The following Employment Tax guidance note Produced by Tolley in association with Paul Tew provides comprehensive and up to date tax information covering:
Employers will often meet the liabilities of their employees when they arise as a consequence of their employment duties. To cover these liabilities, an employer will often take out an insurance policy.
Legal proceedings can be instigated against employees or directors either by other employees or by third parties. Often, the legal costs and any resulting liabilities will be met by an employer. An employer may choose to purchase insurance to meet all such costs.
If an employer meets the liabilities of an employee or purchases insurance on their behalf, then, typically, a tax charge will arise under ITEPA 2003, s 62 (see the Contractual and pecuniary liabilities guidance note).
However, in some circumstances, there may not be a charge to tax.
ITEPA 2003, ss 346–347 provide relief for the costs of liabilities and insurance costs whether incurred by an employer or by an employee. A deduction can be claimed in relation to:
the liabilities of the employment
costs and expenses associated with a liability
the amount of an insurance premium
This relief also extends to Class 1 NIC.
The costs must be incurred in relation to a qualify
**Free trials are only available to individuals based in the UK. We may terminate this trial at any time or decide not to give a trial, for any reason.
Access this article and thousands of others like it free for 7 days with a trial of TolleyGuidance.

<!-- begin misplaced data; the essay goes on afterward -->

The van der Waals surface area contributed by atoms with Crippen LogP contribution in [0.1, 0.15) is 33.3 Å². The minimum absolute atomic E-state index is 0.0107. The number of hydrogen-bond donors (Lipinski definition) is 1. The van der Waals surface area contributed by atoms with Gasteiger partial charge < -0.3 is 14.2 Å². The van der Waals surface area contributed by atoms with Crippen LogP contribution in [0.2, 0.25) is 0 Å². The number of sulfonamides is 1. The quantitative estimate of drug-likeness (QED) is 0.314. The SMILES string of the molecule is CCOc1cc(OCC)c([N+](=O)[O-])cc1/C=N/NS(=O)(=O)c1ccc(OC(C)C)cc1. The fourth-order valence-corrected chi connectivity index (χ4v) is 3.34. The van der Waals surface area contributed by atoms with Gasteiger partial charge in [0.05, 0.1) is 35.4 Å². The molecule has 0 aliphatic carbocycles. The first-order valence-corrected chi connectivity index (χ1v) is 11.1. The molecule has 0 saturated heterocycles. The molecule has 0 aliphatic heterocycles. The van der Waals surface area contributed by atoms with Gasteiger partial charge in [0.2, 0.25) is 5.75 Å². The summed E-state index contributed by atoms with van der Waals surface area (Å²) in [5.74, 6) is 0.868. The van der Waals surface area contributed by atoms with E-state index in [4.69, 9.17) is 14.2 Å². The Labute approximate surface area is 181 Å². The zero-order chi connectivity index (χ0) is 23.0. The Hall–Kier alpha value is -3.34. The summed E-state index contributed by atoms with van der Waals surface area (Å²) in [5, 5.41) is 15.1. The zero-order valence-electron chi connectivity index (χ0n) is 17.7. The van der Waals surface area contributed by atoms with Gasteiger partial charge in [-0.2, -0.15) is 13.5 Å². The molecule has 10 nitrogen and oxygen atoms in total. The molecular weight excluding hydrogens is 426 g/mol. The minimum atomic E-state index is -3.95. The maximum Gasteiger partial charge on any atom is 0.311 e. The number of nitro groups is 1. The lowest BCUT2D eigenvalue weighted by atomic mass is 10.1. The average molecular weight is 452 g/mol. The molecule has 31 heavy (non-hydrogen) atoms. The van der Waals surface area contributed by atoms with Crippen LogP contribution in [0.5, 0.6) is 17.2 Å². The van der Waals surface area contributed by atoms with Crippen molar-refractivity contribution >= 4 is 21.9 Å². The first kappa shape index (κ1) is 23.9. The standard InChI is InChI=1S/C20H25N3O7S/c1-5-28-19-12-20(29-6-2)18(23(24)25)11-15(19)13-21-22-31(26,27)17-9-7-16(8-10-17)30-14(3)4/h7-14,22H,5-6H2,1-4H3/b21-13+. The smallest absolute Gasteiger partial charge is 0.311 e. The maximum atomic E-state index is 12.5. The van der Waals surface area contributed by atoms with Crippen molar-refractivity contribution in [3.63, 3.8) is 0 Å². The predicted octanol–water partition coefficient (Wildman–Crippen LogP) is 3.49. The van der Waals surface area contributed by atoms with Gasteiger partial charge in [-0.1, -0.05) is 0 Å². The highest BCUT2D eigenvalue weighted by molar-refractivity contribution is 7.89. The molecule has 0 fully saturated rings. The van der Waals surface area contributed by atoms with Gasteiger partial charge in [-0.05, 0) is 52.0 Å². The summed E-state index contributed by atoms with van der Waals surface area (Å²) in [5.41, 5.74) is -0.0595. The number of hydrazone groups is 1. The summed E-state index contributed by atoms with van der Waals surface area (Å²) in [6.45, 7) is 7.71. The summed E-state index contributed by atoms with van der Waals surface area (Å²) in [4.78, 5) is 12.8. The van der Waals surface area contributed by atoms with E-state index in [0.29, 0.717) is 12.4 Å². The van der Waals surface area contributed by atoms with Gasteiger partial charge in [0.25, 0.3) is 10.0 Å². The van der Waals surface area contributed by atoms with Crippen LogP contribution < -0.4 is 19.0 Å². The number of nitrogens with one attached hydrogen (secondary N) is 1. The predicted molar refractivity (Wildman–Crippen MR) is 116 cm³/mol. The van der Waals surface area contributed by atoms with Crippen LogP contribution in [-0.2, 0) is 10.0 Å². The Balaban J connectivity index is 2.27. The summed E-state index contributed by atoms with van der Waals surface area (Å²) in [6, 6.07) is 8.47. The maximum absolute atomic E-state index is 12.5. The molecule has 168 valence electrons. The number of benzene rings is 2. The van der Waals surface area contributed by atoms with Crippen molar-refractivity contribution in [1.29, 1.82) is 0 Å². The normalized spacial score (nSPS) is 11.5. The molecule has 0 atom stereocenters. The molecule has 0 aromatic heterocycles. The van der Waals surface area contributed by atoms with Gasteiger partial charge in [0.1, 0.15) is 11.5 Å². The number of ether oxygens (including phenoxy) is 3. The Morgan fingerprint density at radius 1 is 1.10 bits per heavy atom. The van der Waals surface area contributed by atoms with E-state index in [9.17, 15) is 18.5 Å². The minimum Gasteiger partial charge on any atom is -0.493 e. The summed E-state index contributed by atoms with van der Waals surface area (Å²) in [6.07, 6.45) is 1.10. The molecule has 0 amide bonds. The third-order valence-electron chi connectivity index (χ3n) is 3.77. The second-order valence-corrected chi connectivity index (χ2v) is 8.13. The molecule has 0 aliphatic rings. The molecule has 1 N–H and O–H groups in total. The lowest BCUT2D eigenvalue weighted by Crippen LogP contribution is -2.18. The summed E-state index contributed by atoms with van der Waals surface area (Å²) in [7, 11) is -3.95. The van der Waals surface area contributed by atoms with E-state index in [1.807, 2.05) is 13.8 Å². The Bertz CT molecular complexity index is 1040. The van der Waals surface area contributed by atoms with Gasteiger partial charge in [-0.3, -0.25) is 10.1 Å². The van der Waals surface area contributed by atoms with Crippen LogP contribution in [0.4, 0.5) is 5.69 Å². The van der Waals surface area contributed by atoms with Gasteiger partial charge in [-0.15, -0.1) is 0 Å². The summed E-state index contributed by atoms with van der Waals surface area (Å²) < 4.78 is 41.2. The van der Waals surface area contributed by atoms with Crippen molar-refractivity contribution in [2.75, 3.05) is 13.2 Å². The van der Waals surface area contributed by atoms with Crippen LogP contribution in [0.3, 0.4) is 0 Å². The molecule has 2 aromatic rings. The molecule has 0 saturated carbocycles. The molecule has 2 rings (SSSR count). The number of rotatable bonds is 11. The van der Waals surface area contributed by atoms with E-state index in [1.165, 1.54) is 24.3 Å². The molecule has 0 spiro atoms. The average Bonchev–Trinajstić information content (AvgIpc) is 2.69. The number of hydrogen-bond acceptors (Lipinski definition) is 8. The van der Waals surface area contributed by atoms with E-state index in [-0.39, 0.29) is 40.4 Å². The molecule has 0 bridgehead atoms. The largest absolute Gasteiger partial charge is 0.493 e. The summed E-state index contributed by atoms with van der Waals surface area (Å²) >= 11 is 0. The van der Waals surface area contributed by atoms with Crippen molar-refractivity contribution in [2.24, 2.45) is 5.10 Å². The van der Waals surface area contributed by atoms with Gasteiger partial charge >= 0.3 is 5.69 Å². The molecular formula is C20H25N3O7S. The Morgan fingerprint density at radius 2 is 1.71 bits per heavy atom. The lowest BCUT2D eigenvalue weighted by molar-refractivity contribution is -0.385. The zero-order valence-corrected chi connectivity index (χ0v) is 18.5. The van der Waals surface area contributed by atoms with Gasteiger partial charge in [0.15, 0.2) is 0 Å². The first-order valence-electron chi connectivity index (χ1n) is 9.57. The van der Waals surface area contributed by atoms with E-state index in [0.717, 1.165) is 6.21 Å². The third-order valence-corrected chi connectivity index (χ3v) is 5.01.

Read full article
Already a subscriber? Login
If an individual sells a chargeable asset and makes an allowable loss, how can this be relieved?First of all, since the simplification of capital gains tax from 6 April 2008, the proforma to calculate a loss is the same as the proforma to calculate a gain. See the Basic calculation principles of
Statutory references to ITTOIA 2005 relate to unincorporated businesses and CTA 2009 relate to companies unless otherwise stated.Legal and other professional fees can represent substantial costs to a business. A detailed analysis is often required for the purpose of preparing tax computations as
Why do we need to calculate these amounts?This guidance note sets out details of the initial calculations a group will need to undertake for the purposes of the corporate interest restriction (CIR) regime. For a general overview of the regime, see the Corporate interest restriction ― overview
Introduction to the regimeThe aim of the patent box regime is to provide an incentive for companies to develop and retain patents and other qualifying intellectual property within the UK as part of the Government’s growth agenda. Finance Act 2012 originally introduced the legislation governing the